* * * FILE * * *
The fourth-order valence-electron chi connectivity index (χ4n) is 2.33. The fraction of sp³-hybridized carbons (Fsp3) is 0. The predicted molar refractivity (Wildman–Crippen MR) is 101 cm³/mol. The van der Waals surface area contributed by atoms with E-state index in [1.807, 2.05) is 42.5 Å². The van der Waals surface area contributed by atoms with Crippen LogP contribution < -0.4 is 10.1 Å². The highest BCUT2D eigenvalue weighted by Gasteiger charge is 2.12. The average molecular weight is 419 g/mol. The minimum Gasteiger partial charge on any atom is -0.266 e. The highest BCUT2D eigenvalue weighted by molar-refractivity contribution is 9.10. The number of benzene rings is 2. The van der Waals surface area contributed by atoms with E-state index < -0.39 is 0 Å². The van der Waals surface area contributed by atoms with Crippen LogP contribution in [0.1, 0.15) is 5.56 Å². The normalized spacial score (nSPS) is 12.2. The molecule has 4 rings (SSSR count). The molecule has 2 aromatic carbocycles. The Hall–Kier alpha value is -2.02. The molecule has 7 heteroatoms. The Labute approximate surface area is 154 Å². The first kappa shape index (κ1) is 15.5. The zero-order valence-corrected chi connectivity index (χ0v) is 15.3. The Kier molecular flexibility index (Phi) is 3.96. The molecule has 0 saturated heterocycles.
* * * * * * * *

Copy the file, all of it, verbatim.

The fourth-order valence-electron chi connectivity index (χ4n) is 2.33. The fraction of sp³-hybridized carbons (Fsp3) is 0. The predicted molar refractivity (Wildman–Crippen MR) is 101 cm³/mol. The van der Waals surface area contributed by atoms with E-state index in [1.807, 2.05) is 42.5 Å². The van der Waals surface area contributed by atoms with Crippen LogP contribution < -0.4 is 10.1 Å². The highest BCUT2D eigenvalue weighted by Gasteiger charge is 2.12. The average molecular weight is 419 g/mol. The minimum Gasteiger partial charge on any atom is -0.266 e. The highest BCUT2D eigenvalue weighted by molar-refractivity contribution is 9.10. The number of benzene rings is 2. The van der Waals surface area contributed by atoms with E-state index < -0.39 is 0 Å². The van der Waals surface area contributed by atoms with Crippen LogP contribution in [0.1, 0.15) is 5.56 Å². The normalized spacial score (nSPS) is 12.2. The molecule has 4 rings (SSSR count). The molecule has 2 aromatic carbocycles. The Hall–Kier alpha value is -2.02. The molecule has 7 heteroatoms. The Labute approximate surface area is 154 Å². The first kappa shape index (κ1) is 15.5. The zero-order valence-corrected chi connectivity index (χ0v) is 15.3. The Kier molecular flexibility index (Phi) is 3.96. The molecule has 0 saturated heterocycles.